Abstract Science: Sept. 7-11
Probing the transmissibility of Alzheimer's, our long-lost relative, re-engineering plants to fight cancer. This week in Abstract Science.
(Nature, 9/9/2015, Alison Abbott)
Autopsy studies of the brains of eight people who died of the rare but deadly Creutzfeldt-Jakob disease (CJD) (the human form or mad cow), showed that they contracted it decades after treatment with contaminated batches of growth hormone that had been extracted from the pituitary glands of human cadavers. Six of the brains, in addition to the damage caused by CJD, harbored the tell-tale amyloid pathology that is associated with Alzheimer's disease. The findings, appearing this week in Nature, mark the first evidence of real-world transmission of amyloid pathology, says molecular neuroscientist John Hardy of University College London. If confirmed, the findings raise the spectre that tens of thousands of other people treated with the human growth-hormone (hGH) extracts might be at risk of Alzheimer’s. And although there is no suggestion that Alzheimer’s could be contracted through normal contact with patients, some scientists worry that the findings may have broader implications: that Alzheimer’s could be passed on by other routes through which CJD can be transmitted, such as blood transfusions or contaminated surgical instruments.
(Nature, 9/10/2015, Ewen Callaway)
The headlines were filled this week about the discovery of a new species in human lineage. One particularly interesting angle is how paleoanthropologists unearthed the trove of 1,550 fossil elements. They turned to social media to find experienced excavators willing to collect the delicate remains before they deteriorated further. The post was issued by Lee Berger about two years ago not long after cavers, peering through a crack in the limestone wall of the Rising Star cave system near Johannesburg, South Africa, saw a large cache of bones. Within a month after placing the social media post, Berger had lined up a team of six scientists. Two studies describing the findings appeared this week in the open access journal eLife.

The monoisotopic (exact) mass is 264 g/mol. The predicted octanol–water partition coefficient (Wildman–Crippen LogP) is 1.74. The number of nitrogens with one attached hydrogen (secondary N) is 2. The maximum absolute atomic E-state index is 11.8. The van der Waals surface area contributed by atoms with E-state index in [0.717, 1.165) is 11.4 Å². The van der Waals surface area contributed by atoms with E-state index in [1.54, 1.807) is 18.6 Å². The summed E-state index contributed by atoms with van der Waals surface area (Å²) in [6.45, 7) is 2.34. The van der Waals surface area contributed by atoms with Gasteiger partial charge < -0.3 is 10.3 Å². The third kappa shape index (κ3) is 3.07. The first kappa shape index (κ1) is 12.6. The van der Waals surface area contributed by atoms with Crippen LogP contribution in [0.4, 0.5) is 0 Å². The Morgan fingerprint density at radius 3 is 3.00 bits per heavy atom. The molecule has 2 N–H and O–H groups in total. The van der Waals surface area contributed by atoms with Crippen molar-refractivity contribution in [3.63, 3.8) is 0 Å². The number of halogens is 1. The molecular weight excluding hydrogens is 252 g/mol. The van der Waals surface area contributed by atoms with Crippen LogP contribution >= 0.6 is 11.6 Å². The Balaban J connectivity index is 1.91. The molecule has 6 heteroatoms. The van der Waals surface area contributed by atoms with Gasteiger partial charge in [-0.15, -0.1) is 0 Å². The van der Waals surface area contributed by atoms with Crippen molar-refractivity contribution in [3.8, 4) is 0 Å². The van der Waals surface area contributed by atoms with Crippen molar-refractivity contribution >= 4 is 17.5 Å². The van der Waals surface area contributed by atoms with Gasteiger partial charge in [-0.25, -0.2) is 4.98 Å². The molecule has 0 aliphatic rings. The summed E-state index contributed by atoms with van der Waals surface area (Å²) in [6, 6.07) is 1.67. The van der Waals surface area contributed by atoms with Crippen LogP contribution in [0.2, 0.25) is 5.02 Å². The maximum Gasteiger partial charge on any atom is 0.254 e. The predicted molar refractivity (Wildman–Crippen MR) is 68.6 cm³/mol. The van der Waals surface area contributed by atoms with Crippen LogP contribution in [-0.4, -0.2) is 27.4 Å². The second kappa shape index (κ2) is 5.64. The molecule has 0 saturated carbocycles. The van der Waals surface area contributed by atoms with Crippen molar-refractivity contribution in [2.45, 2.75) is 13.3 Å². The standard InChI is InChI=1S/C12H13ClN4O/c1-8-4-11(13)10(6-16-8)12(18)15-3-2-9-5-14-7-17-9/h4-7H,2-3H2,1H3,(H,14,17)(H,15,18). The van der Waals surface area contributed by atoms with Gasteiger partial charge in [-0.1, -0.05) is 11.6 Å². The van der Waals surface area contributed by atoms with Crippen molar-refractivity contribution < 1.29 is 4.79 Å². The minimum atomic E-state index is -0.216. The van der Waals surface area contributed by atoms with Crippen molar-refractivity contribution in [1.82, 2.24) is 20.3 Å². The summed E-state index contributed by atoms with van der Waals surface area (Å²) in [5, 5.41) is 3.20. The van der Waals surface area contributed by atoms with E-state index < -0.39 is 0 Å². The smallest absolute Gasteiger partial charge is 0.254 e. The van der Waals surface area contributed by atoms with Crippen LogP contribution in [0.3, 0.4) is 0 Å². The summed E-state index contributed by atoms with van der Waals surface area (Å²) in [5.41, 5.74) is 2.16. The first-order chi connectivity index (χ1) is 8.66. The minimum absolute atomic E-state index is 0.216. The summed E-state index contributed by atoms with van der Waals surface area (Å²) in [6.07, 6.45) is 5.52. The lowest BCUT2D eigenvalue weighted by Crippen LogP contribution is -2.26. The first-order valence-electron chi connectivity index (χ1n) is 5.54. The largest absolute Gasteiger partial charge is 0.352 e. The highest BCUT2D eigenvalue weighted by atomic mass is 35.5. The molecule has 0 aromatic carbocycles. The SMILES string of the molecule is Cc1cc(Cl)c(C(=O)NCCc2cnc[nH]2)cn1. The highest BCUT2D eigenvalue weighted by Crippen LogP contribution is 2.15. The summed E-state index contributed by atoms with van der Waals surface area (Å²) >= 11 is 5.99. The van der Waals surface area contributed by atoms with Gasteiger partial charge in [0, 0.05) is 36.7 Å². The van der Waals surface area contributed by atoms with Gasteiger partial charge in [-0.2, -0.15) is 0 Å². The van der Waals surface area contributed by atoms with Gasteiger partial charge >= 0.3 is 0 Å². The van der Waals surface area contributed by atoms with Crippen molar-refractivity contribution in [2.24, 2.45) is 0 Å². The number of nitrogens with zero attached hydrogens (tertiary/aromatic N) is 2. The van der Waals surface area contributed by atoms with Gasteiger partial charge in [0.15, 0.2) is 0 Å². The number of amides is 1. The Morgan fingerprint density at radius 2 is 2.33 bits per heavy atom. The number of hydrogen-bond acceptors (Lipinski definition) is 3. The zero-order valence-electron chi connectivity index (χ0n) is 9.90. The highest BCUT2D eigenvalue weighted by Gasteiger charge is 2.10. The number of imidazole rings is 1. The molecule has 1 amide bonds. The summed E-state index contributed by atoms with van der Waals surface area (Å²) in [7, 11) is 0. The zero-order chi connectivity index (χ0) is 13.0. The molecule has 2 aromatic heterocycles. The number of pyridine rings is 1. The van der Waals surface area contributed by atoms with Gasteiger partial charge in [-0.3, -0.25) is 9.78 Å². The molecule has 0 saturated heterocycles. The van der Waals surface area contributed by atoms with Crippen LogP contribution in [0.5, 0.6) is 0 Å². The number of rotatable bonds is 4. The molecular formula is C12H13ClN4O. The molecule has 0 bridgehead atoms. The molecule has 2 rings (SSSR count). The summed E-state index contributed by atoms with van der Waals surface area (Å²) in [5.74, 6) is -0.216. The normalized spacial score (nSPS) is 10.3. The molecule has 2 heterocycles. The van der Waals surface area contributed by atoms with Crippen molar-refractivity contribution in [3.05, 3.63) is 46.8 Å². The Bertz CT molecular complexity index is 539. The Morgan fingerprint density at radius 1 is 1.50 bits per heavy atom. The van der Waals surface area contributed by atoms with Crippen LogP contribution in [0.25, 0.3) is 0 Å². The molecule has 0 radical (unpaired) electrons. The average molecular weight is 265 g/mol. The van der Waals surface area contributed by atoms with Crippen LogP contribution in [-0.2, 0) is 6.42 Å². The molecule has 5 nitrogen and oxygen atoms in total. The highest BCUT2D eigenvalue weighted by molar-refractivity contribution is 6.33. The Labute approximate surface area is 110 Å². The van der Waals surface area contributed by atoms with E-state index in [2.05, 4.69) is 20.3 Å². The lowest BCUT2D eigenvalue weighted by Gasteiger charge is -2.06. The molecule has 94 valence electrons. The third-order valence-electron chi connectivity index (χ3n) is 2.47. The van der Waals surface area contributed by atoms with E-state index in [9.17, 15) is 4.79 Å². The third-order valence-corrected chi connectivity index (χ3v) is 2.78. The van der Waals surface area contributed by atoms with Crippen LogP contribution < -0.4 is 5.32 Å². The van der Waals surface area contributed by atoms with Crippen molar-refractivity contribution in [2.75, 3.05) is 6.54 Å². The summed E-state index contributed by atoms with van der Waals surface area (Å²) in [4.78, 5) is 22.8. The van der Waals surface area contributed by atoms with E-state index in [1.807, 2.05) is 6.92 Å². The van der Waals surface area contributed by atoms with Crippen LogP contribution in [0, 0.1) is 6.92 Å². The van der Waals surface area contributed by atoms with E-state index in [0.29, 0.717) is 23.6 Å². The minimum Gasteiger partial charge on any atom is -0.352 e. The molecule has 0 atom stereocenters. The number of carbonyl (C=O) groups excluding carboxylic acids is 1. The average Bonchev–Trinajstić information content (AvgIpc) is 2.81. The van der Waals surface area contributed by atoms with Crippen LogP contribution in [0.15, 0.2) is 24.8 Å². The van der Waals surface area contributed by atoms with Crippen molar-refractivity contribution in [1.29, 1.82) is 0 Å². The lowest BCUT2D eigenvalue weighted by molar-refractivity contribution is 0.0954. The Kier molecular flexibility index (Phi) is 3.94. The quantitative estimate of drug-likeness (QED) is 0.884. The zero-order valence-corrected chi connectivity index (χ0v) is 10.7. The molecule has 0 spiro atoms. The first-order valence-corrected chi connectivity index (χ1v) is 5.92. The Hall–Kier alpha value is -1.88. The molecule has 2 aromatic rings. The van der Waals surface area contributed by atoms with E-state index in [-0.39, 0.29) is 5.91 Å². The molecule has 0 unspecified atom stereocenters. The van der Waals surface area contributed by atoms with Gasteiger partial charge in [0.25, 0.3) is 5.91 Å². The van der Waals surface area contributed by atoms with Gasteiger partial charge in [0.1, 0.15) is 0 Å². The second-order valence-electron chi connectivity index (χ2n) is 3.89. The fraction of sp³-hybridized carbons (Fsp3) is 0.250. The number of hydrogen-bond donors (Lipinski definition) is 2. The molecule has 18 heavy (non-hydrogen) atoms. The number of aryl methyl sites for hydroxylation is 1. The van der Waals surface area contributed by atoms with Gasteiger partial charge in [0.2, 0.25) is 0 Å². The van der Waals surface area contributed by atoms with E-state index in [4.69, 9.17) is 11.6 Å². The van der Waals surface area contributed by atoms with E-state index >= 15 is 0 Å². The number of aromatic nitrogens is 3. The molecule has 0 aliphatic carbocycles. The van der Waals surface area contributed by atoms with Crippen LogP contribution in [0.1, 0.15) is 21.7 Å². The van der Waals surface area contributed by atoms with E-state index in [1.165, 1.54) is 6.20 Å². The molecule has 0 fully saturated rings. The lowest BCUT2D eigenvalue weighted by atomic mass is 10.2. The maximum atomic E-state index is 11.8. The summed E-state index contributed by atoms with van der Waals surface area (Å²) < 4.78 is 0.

The remains belong to at least 15 individuals of a previously undescribed species that the team has dubbed Homo naledi, and they may mark the oldest known deliberate burial in human history, scientists believe. The research marks a milestone in a campaign to transform palaeoanthropology into an open and inclusive field, in which rare fossils are rapidly shared with the scientific world instead of being squirreled away as an elite few scrutinize them for years.
(Science, 9/10/2015, Robert Service)
Throughout history, people have relied on plants for medicines. Even modern drug makers get about half their new drugs from plants. But that’s harder to do when plants are slow growing and endangered. This week, researchers reported that they were able to engineer a common laboratory plant to produce the starting material for a potent chemotherapy drug originally harvested from an endangered Himalayan plant. The new work could ensure an abundant supply of the anticancer drug and make it easier for chemists to tweak the compound to come up with safer and more effective versions. The findings appeared this week in Science.
—Compiled by Senior Scientific Writer Regina McEnery